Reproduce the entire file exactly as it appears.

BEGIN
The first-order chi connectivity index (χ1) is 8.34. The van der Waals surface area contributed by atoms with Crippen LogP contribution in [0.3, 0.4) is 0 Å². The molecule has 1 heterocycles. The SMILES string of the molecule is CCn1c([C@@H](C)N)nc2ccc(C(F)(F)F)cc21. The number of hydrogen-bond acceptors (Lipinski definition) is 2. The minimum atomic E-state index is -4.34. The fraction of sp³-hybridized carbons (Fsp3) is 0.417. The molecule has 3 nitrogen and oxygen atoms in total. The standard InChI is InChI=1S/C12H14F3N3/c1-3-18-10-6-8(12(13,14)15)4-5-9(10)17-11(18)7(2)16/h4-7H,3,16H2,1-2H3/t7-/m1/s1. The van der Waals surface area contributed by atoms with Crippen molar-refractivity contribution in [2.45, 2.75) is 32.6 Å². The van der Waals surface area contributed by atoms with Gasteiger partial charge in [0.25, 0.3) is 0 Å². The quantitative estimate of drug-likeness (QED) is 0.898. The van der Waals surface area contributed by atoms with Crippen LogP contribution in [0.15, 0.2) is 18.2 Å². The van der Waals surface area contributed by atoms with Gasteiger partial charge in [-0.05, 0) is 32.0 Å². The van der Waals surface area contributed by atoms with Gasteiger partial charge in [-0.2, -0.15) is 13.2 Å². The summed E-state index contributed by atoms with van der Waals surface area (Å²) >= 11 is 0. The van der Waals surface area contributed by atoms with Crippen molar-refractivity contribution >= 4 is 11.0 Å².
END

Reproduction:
The first-order chi connectivity index (χ1) is 8.34. The van der Waals surface area contributed by atoms with Crippen LogP contribution in [0.3, 0.4) is 0 Å². The molecule has 1 heterocycles. The SMILES string of the molecule is CCn1c([C@@H](C)N)nc2ccc(C(F)(F)F)cc21. The number of hydrogen-bond acceptors (Lipinski definition) is 2. The minimum atomic E-state index is -4.34. The fraction of sp³-hybridized carbons (Fsp3) is 0.417. The molecule has 3 nitrogen and oxygen atoms in total. The standard InChI is InChI=1S/C12H14F3N3/c1-3-18-10-6-8(12(13,14)15)4-5-9(10)17-11(18)7(2)16/h4-7H,3,16H2,1-2H3/t7-/m1/s1. The van der Waals surface area contributed by atoms with Crippen molar-refractivity contribution in [2.45, 2.75) is 32.6 Å². The van der Waals surface area contributed by atoms with Gasteiger partial charge in [0.25, 0.3) is 0 Å². The quantitative estimate of drug-likeness (QED) is 0.898. The van der Waals surface area contributed by atoms with Crippen LogP contribution in [0.15, 0.2) is 18.2 Å². The van der Waals surface area contributed by atoms with Gasteiger partial charge in [-0.05, 0) is 32.0 Å². The van der Waals surface area contributed by atoms with Gasteiger partial charge in [-0.2, -0.15) is 13.2 Å². The summed E-state index contributed by atoms with van der Waals surface area (Å²) >= 11 is 0. The van der Waals surface area contributed by atoms with Crippen molar-refractivity contribution >= 4 is 11.0 Å².